Unlike the previous impeachment proceeding against Trump, the new push drew bipartisan support, even as some Republicans, such as Rep. Peter Meijer of Michigan, who was among the “yes” votes, said they fear attempts on their lives as a result of voting yes.
Rep. Anthony Gonzalez, R-Ohio, said he felt “compelled” to support impeachment, adding that Trump “abandoned his post.”
“I would have preferred a bipartisan, formal censure rather than a drawn-out impeachment process,” said Rep. Fred Upton, R-Mich., in a statement ahead of the vote. “I fear this will now interfere with important legislative business and a new Biden administration. But it is time to say: Enough is enough.”
But other Republicans criticized the process as politically motivated, and rushed, and they claimed that the president was encouraging peaceful protests, not violence.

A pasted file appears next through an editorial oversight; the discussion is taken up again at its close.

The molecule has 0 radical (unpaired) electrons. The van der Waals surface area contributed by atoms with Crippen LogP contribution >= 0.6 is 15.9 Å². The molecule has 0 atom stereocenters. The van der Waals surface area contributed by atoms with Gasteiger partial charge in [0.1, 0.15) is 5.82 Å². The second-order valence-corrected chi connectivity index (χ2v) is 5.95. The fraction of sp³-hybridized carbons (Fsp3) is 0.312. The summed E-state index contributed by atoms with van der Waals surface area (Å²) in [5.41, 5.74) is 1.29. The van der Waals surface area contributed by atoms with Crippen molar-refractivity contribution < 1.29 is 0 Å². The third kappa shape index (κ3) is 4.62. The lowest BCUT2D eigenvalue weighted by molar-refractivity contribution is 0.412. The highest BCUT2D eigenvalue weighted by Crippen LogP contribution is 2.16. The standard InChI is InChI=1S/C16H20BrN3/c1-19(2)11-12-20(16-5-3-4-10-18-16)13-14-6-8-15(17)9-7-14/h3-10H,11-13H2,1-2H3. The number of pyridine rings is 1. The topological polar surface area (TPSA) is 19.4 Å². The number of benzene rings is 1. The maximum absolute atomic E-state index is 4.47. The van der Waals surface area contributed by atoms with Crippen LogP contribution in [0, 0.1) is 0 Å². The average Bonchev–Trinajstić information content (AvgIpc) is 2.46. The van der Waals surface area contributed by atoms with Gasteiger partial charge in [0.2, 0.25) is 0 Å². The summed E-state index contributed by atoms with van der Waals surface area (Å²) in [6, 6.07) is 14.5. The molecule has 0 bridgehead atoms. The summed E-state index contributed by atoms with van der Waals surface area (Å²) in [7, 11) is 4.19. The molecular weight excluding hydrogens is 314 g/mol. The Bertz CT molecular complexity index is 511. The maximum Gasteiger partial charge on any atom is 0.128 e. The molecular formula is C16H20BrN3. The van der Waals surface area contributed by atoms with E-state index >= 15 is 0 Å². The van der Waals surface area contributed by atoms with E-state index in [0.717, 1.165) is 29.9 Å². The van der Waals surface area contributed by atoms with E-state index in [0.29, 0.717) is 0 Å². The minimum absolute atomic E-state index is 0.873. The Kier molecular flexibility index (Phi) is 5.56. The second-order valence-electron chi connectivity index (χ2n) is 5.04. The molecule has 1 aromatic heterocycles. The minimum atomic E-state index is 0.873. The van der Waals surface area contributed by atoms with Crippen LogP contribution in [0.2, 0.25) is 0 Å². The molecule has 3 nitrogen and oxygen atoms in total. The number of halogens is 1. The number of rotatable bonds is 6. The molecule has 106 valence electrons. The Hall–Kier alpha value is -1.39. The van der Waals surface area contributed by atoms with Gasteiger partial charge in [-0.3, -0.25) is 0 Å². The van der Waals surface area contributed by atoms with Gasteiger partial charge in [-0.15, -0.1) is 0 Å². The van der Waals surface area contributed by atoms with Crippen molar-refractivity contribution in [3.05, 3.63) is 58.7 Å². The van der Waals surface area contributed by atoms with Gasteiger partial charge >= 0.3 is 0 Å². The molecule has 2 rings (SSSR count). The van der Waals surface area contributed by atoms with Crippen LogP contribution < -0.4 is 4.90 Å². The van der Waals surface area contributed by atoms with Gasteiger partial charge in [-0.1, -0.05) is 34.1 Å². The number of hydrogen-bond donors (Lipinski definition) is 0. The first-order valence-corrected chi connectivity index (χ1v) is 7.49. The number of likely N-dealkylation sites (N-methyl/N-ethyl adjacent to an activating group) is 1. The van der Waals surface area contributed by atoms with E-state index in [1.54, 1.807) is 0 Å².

“Has any one of those individuals who brought violence on this Capitol been brought here to answer whether they did that because of our president?” asked Rep. Brian Mast, R-Fla.
U.S. Rep. Andy Biggs, R-Ariz., warned Democrats that if they went forward with impeachment, it would only make Trump’s base stronger because “you have made him a martyr.”
“You don’t seek victory,” Biggs said, “but obliteration of your nemesis.”
Republican Reps. Matt Gaetz of Florida and Lauren Boebert of Colorado sought to blame Democrats for last week’s violence, comparing the insurrection at the Capitol to the nationwide protests against police brutality last summer.
“The left has incited far more political violence,” Gaetz said, prompting boos from Democrats.
Rep. Cori Bush, a freshman Democrat from Missouri, said that if the president was not removed, it would hurt predominantly Black communities like hers.